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Unread 02-10-2014, 07:27 PM   #1
mschi772
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Choosing Tire Size for MPG/Economy

Facts:
  • Larger tires will increase distance per revolution and reduce RPM which in turn reduces gas consumed while cruising to a point--too few RPM is bad but irrelevant due to my maximum tire size choice not being excessively large.
  • Larger tires are heavier and harder to accelerate which hurts "city" mileage.
  • Larger tires are often wider with increased drag.
  • Smaller tires are lighter which eases acceleration and improves "city" mileage.
  • Smaller tires are often narrower and generate less drag which helps all around.

Other relevant info:
  • 4.0 engine
  • AW4 transmission
  • 231 transfer case
  • 3.55 gear ratio
  • 15x7" wheels

I'm pondering the pros/cons of all the tire sizes I could potentially use ranging from 215/75r15 (hell, 205/75 is even technically possible) up to 30x9.5. Please do not let aesthetics or peer pressure (all the "cool" Jeepers use big tires) play a large role in your advice to me. I know that more accurately describing the type of driving I do would be enormously helpful here, and as soon as I know how to accurately define it, I will, but that is a separate problem I've been contemplating: where should one draw the line between what constitutes "city" and "highway" driving?

If my driving was clearly focused on one type or the other, this would be a fairly easy choice, but my driving is very mixed. I'm not really sure the extent/magnitude to which all of the above factors play a role and am hoping to find a balance that is right for me.

When addressing this question, please note that no matter what size I choose, my speedo/odo will be calibrated to be accurate. Also note that my offroading is uncommon and limited to point A to B means-to-an-end offroading which can be accomplished by any potential tire size.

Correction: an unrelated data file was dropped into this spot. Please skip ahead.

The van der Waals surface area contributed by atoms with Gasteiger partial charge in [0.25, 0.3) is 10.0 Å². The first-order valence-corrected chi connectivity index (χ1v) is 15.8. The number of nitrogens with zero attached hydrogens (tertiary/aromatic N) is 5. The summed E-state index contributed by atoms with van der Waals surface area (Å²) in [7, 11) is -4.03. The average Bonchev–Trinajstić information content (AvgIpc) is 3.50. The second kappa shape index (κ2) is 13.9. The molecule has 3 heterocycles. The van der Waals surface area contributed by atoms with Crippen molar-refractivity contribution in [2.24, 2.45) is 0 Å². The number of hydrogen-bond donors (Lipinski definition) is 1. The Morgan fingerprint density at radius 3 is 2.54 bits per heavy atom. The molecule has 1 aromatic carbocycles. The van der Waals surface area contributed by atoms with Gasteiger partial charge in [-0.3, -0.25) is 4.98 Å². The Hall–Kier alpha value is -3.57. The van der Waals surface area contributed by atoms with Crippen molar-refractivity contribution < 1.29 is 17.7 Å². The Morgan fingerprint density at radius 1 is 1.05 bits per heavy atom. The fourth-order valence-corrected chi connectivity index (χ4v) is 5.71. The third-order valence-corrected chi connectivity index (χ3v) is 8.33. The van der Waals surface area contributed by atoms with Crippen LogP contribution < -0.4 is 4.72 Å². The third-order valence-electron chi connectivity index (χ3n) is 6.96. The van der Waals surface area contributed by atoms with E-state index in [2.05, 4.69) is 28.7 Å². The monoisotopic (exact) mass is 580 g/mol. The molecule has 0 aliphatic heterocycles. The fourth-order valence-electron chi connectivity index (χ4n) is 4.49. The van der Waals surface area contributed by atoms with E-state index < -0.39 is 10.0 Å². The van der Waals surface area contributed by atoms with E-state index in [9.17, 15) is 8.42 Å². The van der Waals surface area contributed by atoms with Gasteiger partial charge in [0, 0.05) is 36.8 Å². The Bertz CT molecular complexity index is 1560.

For the purposes of this discussion, assume that my Jeep will remain and stock height and that I won't use a tire larger than 30x9.5. Also for the purposes of this discussion, assume that I will be using AT tires.

If I could just try-out every tire size for awhile and collect MPG data to compare, I would, but that would be quite expensive.


EDIT: To describe the majority of my driving to the best of my ability...

Very rarely stop-and-go traffic. In-the-city driving at low speeds with lots of stops and turns is fairly uncommon. Around town (well-regulated traffic in 25-40 mph zones) is fairly common. Country roads ranging from 35-55 mph sparsely populated by lights or stop signs is very common. Highway cruising at 55+ mph is very common.

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Unread 02-10-2014, 07:57 PM   #2
ECL
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If your objective is better gas mileage and off-roading really isn't an issue, then lower profile tires (lower aspect ratio - 70,65...) should also help your aerodynamics by effectively reducing your frontal area. They should also improve handling as well.